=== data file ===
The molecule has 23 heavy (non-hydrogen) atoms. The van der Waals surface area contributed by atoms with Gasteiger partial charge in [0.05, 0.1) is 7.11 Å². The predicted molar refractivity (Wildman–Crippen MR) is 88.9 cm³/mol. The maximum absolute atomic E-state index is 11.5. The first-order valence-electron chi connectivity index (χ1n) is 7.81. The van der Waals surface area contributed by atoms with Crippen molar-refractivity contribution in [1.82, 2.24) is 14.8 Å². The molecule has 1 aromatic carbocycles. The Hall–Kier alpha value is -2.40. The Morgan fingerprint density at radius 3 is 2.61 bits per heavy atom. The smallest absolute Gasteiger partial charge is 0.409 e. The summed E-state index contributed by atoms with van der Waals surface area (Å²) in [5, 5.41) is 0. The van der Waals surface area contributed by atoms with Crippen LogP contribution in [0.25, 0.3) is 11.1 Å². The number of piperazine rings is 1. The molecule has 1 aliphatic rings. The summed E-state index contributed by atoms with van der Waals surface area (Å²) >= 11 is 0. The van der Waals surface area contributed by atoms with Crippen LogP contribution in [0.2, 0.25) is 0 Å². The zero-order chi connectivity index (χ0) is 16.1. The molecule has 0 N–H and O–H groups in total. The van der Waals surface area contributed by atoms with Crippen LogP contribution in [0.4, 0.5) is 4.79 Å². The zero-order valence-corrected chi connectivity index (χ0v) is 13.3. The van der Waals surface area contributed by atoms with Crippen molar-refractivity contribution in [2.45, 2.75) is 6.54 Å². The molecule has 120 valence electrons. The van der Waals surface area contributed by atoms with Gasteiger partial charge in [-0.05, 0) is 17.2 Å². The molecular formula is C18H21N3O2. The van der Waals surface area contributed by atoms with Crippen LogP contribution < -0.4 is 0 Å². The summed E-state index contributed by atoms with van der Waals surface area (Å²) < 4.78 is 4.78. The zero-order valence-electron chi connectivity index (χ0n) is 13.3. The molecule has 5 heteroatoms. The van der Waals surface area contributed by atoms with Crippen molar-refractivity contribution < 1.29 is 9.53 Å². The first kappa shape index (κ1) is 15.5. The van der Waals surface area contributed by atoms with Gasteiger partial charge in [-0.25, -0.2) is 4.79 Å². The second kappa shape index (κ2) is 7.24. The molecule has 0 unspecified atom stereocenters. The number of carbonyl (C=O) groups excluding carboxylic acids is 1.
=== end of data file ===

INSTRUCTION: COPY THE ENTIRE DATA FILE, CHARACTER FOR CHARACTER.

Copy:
The molecule has 23 heavy (non-hydrogen) atoms. The van der Waals surface area contributed by atoms with Gasteiger partial charge in [0.05, 0.1) is 7.11 Å². The predicted molar refractivity (Wildman–Crippen MR) is 88.9 cm³/mol. The maximum absolute atomic E-state index is 11.5. The first-order valence-electron chi connectivity index (χ1n) is 7.81. The van der Waals surface area contributed by atoms with Crippen molar-refractivity contribution in [1.82, 2.24) is 14.8 Å². The molecule has 1 aromatic carbocycles. The Hall–Kier alpha value is -2.40. The Morgan fingerprint density at radius 3 is 2.61 bits per heavy atom. The smallest absolute Gasteiger partial charge is 0.409 e. The summed E-state index contributed by atoms with van der Waals surface area (Å²) in [5, 5.41) is 0. The van der Waals surface area contributed by atoms with Crippen LogP contribution in [0.25, 0.3) is 11.1 Å². The number of piperazine rings is 1. The molecule has 1 aliphatic rings. The summed E-state index contributed by atoms with van der Waals surface area (Å²) >= 11 is 0. The van der Waals surface area contributed by atoms with Crippen LogP contribution in [0.2, 0.25) is 0 Å². The zero-order chi connectivity index (χ0) is 16.1. The molecule has 0 N–H and O–H groups in total. The van der Waals surface area contributed by atoms with Crippen LogP contribution in [0.4, 0.5) is 4.79 Å². The zero-order valence-corrected chi connectivity index (χ0v) is 13.3. The van der Waals surface area contributed by atoms with Crippen molar-refractivity contribution in [2.45, 2.75) is 6.54 Å². The molecule has 120 valence electrons. The van der Waals surface area contributed by atoms with Gasteiger partial charge in [-0.05, 0) is 17.2 Å². The molecular formula is C18H21N3O2. The van der Waals surface area contributed by atoms with Crippen LogP contribution < -0.4 is 0 Å². The summed E-state index contributed by atoms with van der Waals surface area (Å²) < 4.78 is 4.78. The zero-order valence-electron chi connectivity index (χ0n) is 13.3. The molecule has 5 heteroatoms. The van der Waals surface area contributed by atoms with Crippen molar-refractivity contribution < 1.29 is 9.53 Å². The first kappa shape index (κ1) is 15.5. The van der Waals surface area contributed by atoms with Gasteiger partial charge in [-0.25, -0.2) is 4.79 Å². The second kappa shape index (κ2) is 7.24. The molecule has 0 unspecified atom stereocenters. The number of carbonyl (C=O) groups excluding carboxylic acids is 1.